October 6, 2014 / 11:19 AM / 3 years ago

Hungarian EU nominee seeks to distance himself from government

Education, Culture, Youth and Citizenship European Commissioner-designate Tibor Navracsics of Hungary addresses the European Parliament's Committee on Culture and Education, at the EU Parliament in Brussels October 1, 2014. REUTERS/Yves Herman

BRUSSELS (Reuters) - Hungary’s disputed nominee for the European Commission sought to distance himself further from Prime Minister Viktor Orban’s government on Monday in written answers to win confirmation by the European Parliament.

Tibor Navracsics, who was justice minister and later foreign minister in Orban’s right-wing nationalist administration until his nomination for the EU executive in July, criticized laws on the media and education adopted while he was in office.

It was the second round of written answers he has submitted to secure confirmation by the European Parliament. Budapest has repeatedly clashed with the EU over its treatment of minorities and laws Brussels says restricted the media and free speech.

“Media freedom and media pluralism are of key importance for a democratic society. I regret that sometimes in the past, not enough importance has been given to this important aspect by the Hungarian government, to which I no longer belong,” he told EU lawmakers.

Left-wing, liberal and Green lawmakers have expressed deep misgivings about appointing a leading political ally of Orban as commissioner for education, culture, youth and citizenship given what they see as his government’s illiberal record.

Navracsics repeated his pledge to respect the European Union’s Charter of Fundamental Rights and ensure that all member states complied with it.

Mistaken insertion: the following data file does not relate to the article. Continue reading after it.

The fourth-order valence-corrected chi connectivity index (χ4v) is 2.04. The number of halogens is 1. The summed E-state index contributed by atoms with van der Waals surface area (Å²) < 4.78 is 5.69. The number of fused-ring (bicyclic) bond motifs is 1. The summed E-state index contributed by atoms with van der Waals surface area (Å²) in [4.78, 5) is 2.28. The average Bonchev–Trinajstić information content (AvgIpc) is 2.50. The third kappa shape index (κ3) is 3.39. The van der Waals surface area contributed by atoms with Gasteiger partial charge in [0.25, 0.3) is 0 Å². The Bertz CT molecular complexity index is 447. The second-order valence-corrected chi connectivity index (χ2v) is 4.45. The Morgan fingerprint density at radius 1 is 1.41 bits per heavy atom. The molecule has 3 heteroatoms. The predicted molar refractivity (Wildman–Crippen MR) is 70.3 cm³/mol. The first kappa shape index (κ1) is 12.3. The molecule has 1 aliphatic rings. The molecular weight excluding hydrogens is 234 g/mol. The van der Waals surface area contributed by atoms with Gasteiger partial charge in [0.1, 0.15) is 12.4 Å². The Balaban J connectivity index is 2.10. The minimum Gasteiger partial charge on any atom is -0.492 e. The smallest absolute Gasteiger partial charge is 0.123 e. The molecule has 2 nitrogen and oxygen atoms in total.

On another widely criticized Hungarian law making students who receive government grants commit to work in Hungary for a prolonged period, he said: “I have expressed doubts on whether the Hungarian government’s law on higher education was the best response to ‘brain drain’.”

He vowed to counter any anti-European trends in Hungarian education. Navracsics was the main negotiator with the EU in modifying laws passed by the Orban government.

He said Budapest should have consulted the EU and the Council of Europe before enacting widely criticized legislation involving the justice system and media pluralism rather than having to amend them under pressure afterwards.

“I also learned that it would have been wise to engage in these discussions and consultations earlier, and in a more sensitive manner as regards the importance of fundamental rights and the rule of law across the European Union,” he said.

There was no immediate response from lawmakers on the committee considering his candidacy.

Some have suggested the Hungarian should be moved to a less sensitive portfolio or stripped of some responsibilities, but aides say Commission President-elect Jean-Claude Juncker is keen to avoid any unraveling of his proposed team and is hoping Navracsics has done enough to show his independence from Orban.

Writing by Paul Taylor; Editing by Tom Heneghan

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